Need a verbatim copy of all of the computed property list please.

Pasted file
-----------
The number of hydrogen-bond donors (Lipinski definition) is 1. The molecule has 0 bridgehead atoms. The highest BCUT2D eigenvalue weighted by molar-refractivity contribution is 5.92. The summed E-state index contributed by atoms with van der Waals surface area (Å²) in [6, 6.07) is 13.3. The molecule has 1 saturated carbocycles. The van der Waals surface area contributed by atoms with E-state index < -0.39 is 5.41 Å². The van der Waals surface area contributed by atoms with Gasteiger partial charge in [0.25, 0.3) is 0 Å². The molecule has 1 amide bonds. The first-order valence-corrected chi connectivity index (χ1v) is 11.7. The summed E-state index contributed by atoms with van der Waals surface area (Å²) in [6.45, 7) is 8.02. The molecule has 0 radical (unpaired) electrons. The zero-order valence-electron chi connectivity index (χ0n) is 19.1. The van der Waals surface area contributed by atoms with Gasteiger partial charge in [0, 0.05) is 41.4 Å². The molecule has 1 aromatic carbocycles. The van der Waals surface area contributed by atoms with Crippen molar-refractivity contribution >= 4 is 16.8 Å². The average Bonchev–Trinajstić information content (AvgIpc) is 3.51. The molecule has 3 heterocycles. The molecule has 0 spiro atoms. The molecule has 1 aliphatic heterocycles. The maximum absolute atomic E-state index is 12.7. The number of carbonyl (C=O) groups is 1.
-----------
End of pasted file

The number of hydrogen-bond donors (Lipinski definition) is 1. The molecule has 0 bridgehead atoms. The highest BCUT2D eigenvalue weighted by molar-refractivity contribution is 5.92. The summed E-state index contributed by atoms with van der Waals surface area (Å²) in [6, 6.07) is 13.3. The molecule has 1 saturated carbocycles. The van der Waals surface area contributed by atoms with E-state index < -0.39 is 5.41 Å². The van der Waals surface area contributed by atoms with Gasteiger partial charge in [0.25, 0.3) is 0 Å². The molecule has 1 amide bonds. The first-order valence-corrected chi connectivity index (χ1v) is 11.7. The summed E-state index contributed by atoms with van der Waals surface area (Å²) in [6.45, 7) is 8.02. The molecule has 0 radical (unpaired) electrons. The zero-order valence-electron chi connectivity index (χ0n) is 19.1. The van der Waals surface area contributed by atoms with Gasteiger partial charge in [0, 0.05) is 41.4 Å². The molecule has 1 aromatic carbocycles. The van der Waals surface area contributed by atoms with Crippen molar-refractivity contribution >= 4 is 16.8 Å². The average Bonchev–Trinajstić information content (AvgIpc) is 3.51. The molecule has 3 heterocycles. The molecule has 0 spiro atoms. The molecule has 1 aliphatic heterocycles. The maximum absolute atomic E-state index is 12.7. The number of carbonyl (C=O) groups is 1.